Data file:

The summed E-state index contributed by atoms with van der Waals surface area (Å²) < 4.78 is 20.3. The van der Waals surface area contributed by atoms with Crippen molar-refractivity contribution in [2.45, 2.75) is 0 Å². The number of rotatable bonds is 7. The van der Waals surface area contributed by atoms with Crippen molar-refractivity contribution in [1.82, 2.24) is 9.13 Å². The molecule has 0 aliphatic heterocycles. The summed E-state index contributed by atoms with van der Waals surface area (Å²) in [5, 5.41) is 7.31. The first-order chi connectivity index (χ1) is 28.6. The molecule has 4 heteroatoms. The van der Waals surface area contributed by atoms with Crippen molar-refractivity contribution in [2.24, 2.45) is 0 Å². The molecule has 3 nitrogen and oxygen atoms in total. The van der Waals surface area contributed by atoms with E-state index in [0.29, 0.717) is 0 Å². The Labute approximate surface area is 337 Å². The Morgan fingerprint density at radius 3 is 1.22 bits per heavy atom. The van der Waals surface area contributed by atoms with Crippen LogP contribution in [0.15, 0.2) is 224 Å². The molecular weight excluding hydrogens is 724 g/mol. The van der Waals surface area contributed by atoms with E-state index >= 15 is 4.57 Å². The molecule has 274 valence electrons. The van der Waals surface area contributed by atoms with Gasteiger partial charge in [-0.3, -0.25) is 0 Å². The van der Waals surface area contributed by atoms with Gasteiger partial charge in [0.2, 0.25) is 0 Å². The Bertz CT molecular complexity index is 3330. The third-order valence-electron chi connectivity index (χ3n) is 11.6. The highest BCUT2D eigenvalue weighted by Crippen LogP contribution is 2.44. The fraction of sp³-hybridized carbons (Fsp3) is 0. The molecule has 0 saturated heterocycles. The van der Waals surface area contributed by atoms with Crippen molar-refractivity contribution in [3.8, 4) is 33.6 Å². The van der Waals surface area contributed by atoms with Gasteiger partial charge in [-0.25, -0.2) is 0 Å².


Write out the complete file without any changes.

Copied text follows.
The summed E-state index contributed by atoms with van der Waals surface area (Å²) < 4.78 is 20.3. The van der Waals surface area contributed by atoms with Crippen molar-refractivity contribution in [2.45, 2.75) is 0 Å². The number of rotatable bonds is 7. The van der Waals surface area contributed by atoms with Crippen molar-refractivity contribution in [1.82, 2.24) is 9.13 Å². The molecule has 0 aliphatic heterocycles. The summed E-state index contributed by atoms with van der Waals surface area (Å²) in [5, 5.41) is 7.31. The first-order chi connectivity index (χ1) is 28.6. The molecule has 4 heteroatoms. The van der Waals surface area contributed by atoms with Crippen molar-refractivity contribution in [2.24, 2.45) is 0 Å². The molecule has 3 nitrogen and oxygen atoms in total. The van der Waals surface area contributed by atoms with E-state index in [0.29, 0.717) is 0 Å². The Labute approximate surface area is 337 Å². The Morgan fingerprint density at radius 3 is 1.22 bits per heavy atom. The van der Waals surface area contributed by atoms with Crippen LogP contribution in [0.15, 0.2) is 224 Å². The molecular weight excluding hydrogens is 724 g/mol. The van der Waals surface area contributed by atoms with E-state index >= 15 is 4.57 Å². The molecule has 274 valence electrons. The van der Waals surface area contributed by atoms with Gasteiger partial charge in [-0.3, -0.25) is 0 Å². The van der Waals surface area contributed by atoms with Gasteiger partial charge in [0.2, 0.25) is 0 Å². The Bertz CT molecular complexity index is 3330. The third-order valence-electron chi connectivity index (χ3n) is 11.6. The highest BCUT2D eigenvalue weighted by Crippen LogP contribution is 2.44. The fraction of sp³-hybridized carbons (Fsp3) is 0. The molecule has 0 saturated heterocycles. The van der Waals surface area contributed by atoms with Crippen molar-refractivity contribution in [3.8, 4) is 33.6 Å². The van der Waals surface area contributed by atoms with Gasteiger partial charge in [-0.25, -0.2) is 0 Å².